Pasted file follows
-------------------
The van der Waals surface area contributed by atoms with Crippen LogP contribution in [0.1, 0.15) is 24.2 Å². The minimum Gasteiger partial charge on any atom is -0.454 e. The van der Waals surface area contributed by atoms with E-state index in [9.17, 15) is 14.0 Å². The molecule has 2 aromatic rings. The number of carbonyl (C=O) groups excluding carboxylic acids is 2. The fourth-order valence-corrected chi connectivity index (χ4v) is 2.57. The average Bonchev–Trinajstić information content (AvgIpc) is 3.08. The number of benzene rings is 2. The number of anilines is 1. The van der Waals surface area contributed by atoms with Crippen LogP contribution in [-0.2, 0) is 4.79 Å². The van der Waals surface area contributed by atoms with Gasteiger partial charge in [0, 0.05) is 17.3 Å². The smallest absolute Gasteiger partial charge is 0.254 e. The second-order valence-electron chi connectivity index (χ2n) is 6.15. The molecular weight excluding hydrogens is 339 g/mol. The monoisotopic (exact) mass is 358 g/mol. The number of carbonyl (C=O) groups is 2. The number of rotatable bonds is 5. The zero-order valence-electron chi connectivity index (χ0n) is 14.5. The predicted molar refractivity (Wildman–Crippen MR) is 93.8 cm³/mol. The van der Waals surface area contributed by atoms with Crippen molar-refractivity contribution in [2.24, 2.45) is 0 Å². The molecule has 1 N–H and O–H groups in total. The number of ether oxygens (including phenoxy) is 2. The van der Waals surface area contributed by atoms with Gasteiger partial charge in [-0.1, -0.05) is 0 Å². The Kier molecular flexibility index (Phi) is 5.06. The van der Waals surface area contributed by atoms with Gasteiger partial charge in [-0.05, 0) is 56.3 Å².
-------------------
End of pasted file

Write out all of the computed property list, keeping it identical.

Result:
The van der Waals surface area contributed by atoms with Crippen LogP contribution in [0.1, 0.15) is 24.2 Å². The minimum Gasteiger partial charge on any atom is -0.454 e. The van der Waals surface area contributed by atoms with E-state index in [9.17, 15) is 14.0 Å². The molecule has 2 aromatic rings. The number of carbonyl (C=O) groups excluding carboxylic acids is 2. The fourth-order valence-corrected chi connectivity index (χ4v) is 2.57. The average Bonchev–Trinajstić information content (AvgIpc) is 3.08. The number of benzene rings is 2. The number of anilines is 1. The van der Waals surface area contributed by atoms with Crippen LogP contribution in [-0.2, 0) is 4.79 Å². The van der Waals surface area contributed by atoms with Gasteiger partial charge in [0, 0.05) is 17.3 Å². The smallest absolute Gasteiger partial charge is 0.254 e. The second-order valence-electron chi connectivity index (χ2n) is 6.15. The molecular weight excluding hydrogens is 339 g/mol. The monoisotopic (exact) mass is 358 g/mol. The number of carbonyl (C=O) groups is 2. The number of rotatable bonds is 5. The zero-order valence-electron chi connectivity index (χ0n) is 14.5. The predicted molar refractivity (Wildman–Crippen MR) is 93.8 cm³/mol. The van der Waals surface area contributed by atoms with Crippen molar-refractivity contribution in [2.24, 2.45) is 0 Å². The molecule has 1 N–H and O–H groups in total. The number of ether oxygens (including phenoxy) is 2. The van der Waals surface area contributed by atoms with Gasteiger partial charge in [-0.1, -0.05) is 0 Å². The Kier molecular flexibility index (Phi) is 5.06. The van der Waals surface area contributed by atoms with Gasteiger partial charge in [-0.05, 0) is 56.3 Å².